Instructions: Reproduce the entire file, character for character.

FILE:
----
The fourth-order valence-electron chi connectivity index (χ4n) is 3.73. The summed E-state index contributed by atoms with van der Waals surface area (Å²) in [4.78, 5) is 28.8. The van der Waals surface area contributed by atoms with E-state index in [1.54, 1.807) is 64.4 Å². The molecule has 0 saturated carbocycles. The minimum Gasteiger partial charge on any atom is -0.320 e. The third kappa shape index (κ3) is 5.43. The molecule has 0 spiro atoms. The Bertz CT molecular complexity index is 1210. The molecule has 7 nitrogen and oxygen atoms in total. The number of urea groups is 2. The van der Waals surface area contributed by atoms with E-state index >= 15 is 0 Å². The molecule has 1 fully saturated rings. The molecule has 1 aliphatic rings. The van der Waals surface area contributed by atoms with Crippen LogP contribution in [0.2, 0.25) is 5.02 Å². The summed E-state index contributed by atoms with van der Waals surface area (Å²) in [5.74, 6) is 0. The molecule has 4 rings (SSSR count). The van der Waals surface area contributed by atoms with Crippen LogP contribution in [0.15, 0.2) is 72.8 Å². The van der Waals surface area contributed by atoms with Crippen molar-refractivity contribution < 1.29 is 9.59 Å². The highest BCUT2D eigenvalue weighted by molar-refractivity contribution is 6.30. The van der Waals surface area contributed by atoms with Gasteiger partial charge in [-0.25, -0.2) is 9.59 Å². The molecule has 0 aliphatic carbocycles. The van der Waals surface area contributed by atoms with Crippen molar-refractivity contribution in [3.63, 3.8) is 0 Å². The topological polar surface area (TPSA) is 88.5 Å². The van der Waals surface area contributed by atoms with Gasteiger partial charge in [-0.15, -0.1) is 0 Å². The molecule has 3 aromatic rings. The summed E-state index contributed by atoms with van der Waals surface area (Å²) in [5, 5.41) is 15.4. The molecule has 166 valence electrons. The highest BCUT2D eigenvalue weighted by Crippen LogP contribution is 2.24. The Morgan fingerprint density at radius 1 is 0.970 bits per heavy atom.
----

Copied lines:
The fourth-order valence-electron chi connectivity index (χ4n) is 3.73. The summed E-state index contributed by atoms with van der Waals surface area (Å²) in [4.78, 5) is 28.8. The van der Waals surface area contributed by atoms with E-state index in [1.54, 1.807) is 64.4 Å². The molecule has 0 saturated carbocycles. The minimum Gasteiger partial charge on any atom is -0.320 e. The third kappa shape index (κ3) is 5.43. The molecule has 0 spiro atoms. The Bertz CT molecular complexity index is 1210. The molecule has 7 nitrogen and oxygen atoms in total. The number of urea groups is 2. The van der Waals surface area contributed by atoms with E-state index >= 15 is 0 Å². The molecule has 1 fully saturated rings. The molecule has 1 aliphatic rings. The van der Waals surface area contributed by atoms with Crippen LogP contribution in [0.2, 0.25) is 5.02 Å². The summed E-state index contributed by atoms with van der Waals surface area (Å²) in [5.74, 6) is 0. The molecule has 4 rings (SSSR count). The van der Waals surface area contributed by atoms with Crippen LogP contribution in [0.15, 0.2) is 72.8 Å². The van der Waals surface area contributed by atoms with Crippen molar-refractivity contribution < 1.29 is 9.59 Å². The highest BCUT2D eigenvalue weighted by molar-refractivity contribution is 6.30. The van der Waals surface area contributed by atoms with Gasteiger partial charge in [-0.25, -0.2) is 9.59 Å². The molecule has 0 aliphatic carbocycles. The van der Waals surface area contributed by atoms with Crippen molar-refractivity contribution in [3.63, 3.8) is 0 Å². The topological polar surface area (TPSA) is 88.5 Å². The van der Waals surface area contributed by atoms with Gasteiger partial charge in [-0.15, -0.1) is 0 Å². The molecule has 3 aromatic rings. The summed E-state index contributed by atoms with van der Waals surface area (Å²) in [5, 5.41) is 15.4. The molecule has 166 valence electrons. The highest BCUT2D eigenvalue weighted by Crippen LogP contribution is 2.24. The Morgan fingerprint density at radius 1 is 0.970 bits per heavy atom.